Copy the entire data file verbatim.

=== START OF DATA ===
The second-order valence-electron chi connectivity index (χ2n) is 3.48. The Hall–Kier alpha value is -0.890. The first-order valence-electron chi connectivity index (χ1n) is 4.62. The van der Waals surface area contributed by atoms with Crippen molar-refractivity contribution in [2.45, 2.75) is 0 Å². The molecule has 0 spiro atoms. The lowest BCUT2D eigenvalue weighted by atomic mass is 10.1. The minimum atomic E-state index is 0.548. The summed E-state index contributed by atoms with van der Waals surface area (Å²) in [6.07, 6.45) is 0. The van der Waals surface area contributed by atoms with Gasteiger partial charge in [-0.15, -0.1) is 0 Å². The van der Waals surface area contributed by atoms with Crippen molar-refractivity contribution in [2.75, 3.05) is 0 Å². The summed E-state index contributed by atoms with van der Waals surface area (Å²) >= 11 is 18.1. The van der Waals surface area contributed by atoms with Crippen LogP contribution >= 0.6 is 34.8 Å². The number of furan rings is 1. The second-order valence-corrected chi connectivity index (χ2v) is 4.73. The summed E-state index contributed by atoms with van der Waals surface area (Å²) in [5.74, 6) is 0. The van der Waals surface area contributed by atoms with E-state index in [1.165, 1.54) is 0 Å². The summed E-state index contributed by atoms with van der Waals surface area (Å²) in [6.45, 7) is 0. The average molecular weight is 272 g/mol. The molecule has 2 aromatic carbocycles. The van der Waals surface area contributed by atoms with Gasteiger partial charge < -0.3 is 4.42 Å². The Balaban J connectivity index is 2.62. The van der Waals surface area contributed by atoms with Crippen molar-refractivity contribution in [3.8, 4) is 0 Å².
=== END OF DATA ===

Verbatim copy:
The second-order valence-electron chi connectivity index (χ2n) is 3.48. The Hall–Kier alpha value is -0.890. The first-order valence-electron chi connectivity index (χ1n) is 4.62. The van der Waals surface area contributed by atoms with Crippen molar-refractivity contribution in [2.45, 2.75) is 0 Å². The molecule has 0 spiro atoms. The lowest BCUT2D eigenvalue weighted by atomic mass is 10.1. The minimum atomic E-state index is 0.548. The summed E-state index contributed by atoms with van der Waals surface area (Å²) in [6.07, 6.45) is 0. The van der Waals surface area contributed by atoms with Gasteiger partial charge in [-0.15, -0.1) is 0 Å². The van der Waals surface area contributed by atoms with Crippen molar-refractivity contribution in [2.75, 3.05) is 0 Å². The summed E-state index contributed by atoms with van der Waals surface area (Å²) >= 11 is 18.1. The van der Waals surface area contributed by atoms with Crippen LogP contribution >= 0.6 is 34.8 Å². The number of furan rings is 1. The second-order valence-corrected chi connectivity index (χ2v) is 4.73. The summed E-state index contributed by atoms with van der Waals surface area (Å²) in [5.74, 6) is 0. The van der Waals surface area contributed by atoms with E-state index in [1.165, 1.54) is 0 Å². The summed E-state index contributed by atoms with van der Waals surface area (Å²) in [6.45, 7) is 0. The average molecular weight is 272 g/mol. The molecule has 2 aromatic carbocycles. The van der Waals surface area contributed by atoms with Gasteiger partial charge < -0.3 is 4.42 Å². The Balaban J connectivity index is 2.62. The van der Waals surface area contributed by atoms with Crippen molar-refractivity contribution in [3.8, 4) is 0 Å².